By Jane Clabby, Clabby Analytics
As Clabby Analytics wrapped this year’s IBM’s Pulse conference (February 22-26) in Las Vegas, we asked ourselves, “What was the theme of the event?” We concluded that there were several themes and sub-plots. The first was, of course, IBM’s “Bold Moves”, the launch of a massive business transformation to embrace the hybrid cloud and “IBM-as-a-Service”, including Infrastructure-as-a-Service (Iaas), Platform-as-a-service (PaaS) and Software-as-a-service (SaaS). Not only will IBM radically change the way they develop and deliver solutions, they will also change the way they market and sell these solutions. Pulse was rebranded this year as “The Premier Cloud Conference” and that theme certainly gained traction – IBM reported that they had 11,000 attendees at this year’s conference, up over 50% (from 7,000) in 2013.
Another prevalent Pulse theme was the segmentation of users into three distinct classes with specific solutions for each (1) Developers (2) IT operations and (3) Business leaders. For developers, the trend toward “composable business”, a new model enabled by dynamic cloud, will be addressed by (codename) “Blue Mix”, a composable services development environment currently in beta. For IT Operations, there is SoftLayer self-service IaaS. For business leaders, IBM has a portfolio of more than 100 SaaS applications for marketing, human resources and business and IT managers.
Last but not least, IBM reinforced its commitment to improving “Visibility, Automation and Control”, a message that we have been hearing for the last couple years. These categories provide a context for IBM’s new announcements and enhancements and enable us to more easily judge its progress on these fronts, particularly in the area of service management. One of the new Service Management solutions, IBM Service Engage Service Management as-a-Service, is a great example of this (more on this later).
In this article I will look at several new products that highlight these themes. But first, let’s talk about the role of open standards in today’s hybrid cloud environments.
Cloud and the Importance of Standards
For the second year, IBM hosted an Open Cloud Summit (a mini-conference before the main Pulse event) in order promote open cloud standards and IBM’s participation cloud-related standards organizations. This year, I would classify open standards as more of a subplot, though not to minimize their importance. In fact, a year after Pulse 2013, I think there is widespread recognition that open standards are a requirement for the development of large scale hybrid clouds and cloud services and for the speed , cost and agility benefits that will drive cloud adoption.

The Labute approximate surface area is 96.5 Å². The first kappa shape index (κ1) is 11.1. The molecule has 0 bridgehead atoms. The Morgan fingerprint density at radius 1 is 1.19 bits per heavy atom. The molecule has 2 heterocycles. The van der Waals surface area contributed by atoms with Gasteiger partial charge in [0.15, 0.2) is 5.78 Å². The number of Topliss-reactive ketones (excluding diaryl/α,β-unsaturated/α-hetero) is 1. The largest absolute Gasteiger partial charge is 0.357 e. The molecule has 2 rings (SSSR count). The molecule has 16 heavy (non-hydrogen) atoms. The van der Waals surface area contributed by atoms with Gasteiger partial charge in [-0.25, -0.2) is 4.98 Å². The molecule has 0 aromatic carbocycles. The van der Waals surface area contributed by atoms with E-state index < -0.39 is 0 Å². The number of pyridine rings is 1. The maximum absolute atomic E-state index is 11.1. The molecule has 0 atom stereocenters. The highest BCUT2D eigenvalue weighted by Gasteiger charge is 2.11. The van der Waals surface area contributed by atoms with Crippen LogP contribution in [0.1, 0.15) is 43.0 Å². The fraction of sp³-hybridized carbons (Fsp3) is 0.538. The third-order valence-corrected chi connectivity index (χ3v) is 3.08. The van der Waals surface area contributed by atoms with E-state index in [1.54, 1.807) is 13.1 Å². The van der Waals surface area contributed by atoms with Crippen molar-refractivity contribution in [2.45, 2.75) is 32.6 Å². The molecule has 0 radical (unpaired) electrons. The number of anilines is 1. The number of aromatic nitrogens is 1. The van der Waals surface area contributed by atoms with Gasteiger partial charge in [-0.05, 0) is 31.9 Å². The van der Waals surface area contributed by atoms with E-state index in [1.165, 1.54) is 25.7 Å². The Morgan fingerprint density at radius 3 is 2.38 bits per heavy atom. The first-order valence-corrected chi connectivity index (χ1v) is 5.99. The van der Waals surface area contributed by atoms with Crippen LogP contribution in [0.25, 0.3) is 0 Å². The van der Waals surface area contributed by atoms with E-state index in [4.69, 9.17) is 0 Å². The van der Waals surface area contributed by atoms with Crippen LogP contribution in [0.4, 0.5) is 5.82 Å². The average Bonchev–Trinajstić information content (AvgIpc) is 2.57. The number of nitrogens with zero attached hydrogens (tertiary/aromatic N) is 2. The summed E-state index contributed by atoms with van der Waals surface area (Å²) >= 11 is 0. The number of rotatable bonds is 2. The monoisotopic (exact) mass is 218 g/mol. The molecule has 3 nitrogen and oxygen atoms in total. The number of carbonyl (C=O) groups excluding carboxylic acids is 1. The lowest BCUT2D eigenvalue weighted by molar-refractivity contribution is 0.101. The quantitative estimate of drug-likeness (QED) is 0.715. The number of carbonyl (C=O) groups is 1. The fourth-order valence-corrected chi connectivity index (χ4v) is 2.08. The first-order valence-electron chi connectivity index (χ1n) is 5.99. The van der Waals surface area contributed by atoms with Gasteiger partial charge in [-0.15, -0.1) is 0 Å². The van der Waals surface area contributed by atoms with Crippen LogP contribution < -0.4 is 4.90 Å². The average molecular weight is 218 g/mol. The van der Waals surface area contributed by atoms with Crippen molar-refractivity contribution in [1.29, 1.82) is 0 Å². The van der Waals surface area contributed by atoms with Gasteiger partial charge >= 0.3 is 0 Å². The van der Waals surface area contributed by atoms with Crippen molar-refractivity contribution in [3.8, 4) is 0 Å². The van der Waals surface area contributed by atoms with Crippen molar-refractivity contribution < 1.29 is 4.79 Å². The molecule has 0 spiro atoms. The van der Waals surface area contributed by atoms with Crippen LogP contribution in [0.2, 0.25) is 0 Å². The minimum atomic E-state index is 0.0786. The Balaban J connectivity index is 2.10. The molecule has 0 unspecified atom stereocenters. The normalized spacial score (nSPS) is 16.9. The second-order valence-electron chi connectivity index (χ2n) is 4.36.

Here are a few of the things I learned at the Open Cloud Summit and at IBM Pulse 2014:
- OpenStack has a community of close to 15,000 people (larger than the Linux community!) in 150 countries worldwide, and has produced 1.7 million lines of code.
- OpenStack, OpenFlow and OpenDaylight provide open standards for commoditization at the IaaS Layer
- The Cloud Foundry Foundation has been formed to oversee the open source Cloud Foundry platform which enables rapid provisioning of scalable, portable PaaS that makes it easy and faster for developers to deploy, run and scale web applications. Members include IBM, EMC, Pivotal, HP and others.
- SoftLayer will provide a translation layer on top of the SoftLayer API (codenamed Jumpgate) which will be compatible with OpenStack, so software written to OpenStack will also run on SoftLayer ,enabling services and applications to run across both on-premise (OpenStack) clouds and off-premise (SoftLayer) clouds
- Topology and Orchestration Specification for Cloud Applications (TOSCA) provides application patterns for speeding application development and improving portability